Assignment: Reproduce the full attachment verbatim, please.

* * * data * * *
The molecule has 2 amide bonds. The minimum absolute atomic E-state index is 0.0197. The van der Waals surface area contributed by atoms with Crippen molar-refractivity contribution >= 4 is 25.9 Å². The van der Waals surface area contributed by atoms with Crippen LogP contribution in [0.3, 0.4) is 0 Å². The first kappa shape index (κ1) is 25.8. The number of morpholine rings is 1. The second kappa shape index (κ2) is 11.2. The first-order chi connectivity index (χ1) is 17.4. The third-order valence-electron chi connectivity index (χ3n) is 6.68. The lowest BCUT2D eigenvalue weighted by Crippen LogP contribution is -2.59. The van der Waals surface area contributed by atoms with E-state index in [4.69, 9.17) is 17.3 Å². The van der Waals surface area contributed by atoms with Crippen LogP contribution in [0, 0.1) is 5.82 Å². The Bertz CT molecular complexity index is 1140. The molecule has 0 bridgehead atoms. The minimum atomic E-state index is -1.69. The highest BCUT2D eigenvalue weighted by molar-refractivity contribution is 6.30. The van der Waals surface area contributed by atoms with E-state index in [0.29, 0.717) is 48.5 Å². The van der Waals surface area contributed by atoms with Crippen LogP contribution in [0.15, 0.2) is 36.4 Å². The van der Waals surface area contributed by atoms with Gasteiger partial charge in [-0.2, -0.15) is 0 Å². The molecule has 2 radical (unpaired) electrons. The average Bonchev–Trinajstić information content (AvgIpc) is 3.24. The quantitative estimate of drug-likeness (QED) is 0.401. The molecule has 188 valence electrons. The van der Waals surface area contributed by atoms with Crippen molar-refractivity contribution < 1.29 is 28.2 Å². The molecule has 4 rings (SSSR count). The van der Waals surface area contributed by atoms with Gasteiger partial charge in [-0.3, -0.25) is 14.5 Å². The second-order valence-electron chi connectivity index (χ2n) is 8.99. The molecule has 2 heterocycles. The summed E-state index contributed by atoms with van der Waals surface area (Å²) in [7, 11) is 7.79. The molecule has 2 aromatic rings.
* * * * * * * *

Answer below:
The molecule has 2 amide bonds. The minimum absolute atomic E-state index is 0.0197. The van der Waals surface area contributed by atoms with Crippen molar-refractivity contribution >= 4 is 25.9 Å². The van der Waals surface area contributed by atoms with Crippen LogP contribution in [0.3, 0.4) is 0 Å². The first kappa shape index (κ1) is 25.8. The number of morpholine rings is 1. The second kappa shape index (κ2) is 11.2. The first-order chi connectivity index (χ1) is 17.4. The third-order valence-electron chi connectivity index (χ3n) is 6.68. The lowest BCUT2D eigenvalue weighted by Crippen LogP contribution is -2.59. The van der Waals surface area contributed by atoms with E-state index in [4.69, 9.17) is 17.3 Å². The van der Waals surface area contributed by atoms with Crippen LogP contribution in [0, 0.1) is 5.82 Å². The Bertz CT molecular complexity index is 1140. The molecule has 0 bridgehead atoms. The minimum atomic E-state index is -1.69. The highest BCUT2D eigenvalue weighted by molar-refractivity contribution is 6.30. The van der Waals surface area contributed by atoms with E-state index in [0.29, 0.717) is 48.5 Å². The van der Waals surface area contributed by atoms with Crippen LogP contribution in [0.15, 0.2) is 36.4 Å². The van der Waals surface area contributed by atoms with Gasteiger partial charge in [-0.2, -0.15) is 0 Å². The molecule has 2 radical (unpaired) electrons. The average Bonchev–Trinajstić information content (AvgIpc) is 3.24. The quantitative estimate of drug-likeness (QED) is 0.401. The molecule has 188 valence electrons. The van der Waals surface area contributed by atoms with Crippen molar-refractivity contribution < 1.29 is 28.2 Å². The molecule has 4 rings (SSSR count). The van der Waals surface area contributed by atoms with Gasteiger partial charge in [-0.3, -0.25) is 14.5 Å². The second-order valence-electron chi connectivity index (χ2n) is 8.99. The molecule has 2 heterocycles. The summed E-state index contributed by atoms with van der Waals surface area (Å²) in [7, 11) is 7.79. The molecule has 2 aromatic rings.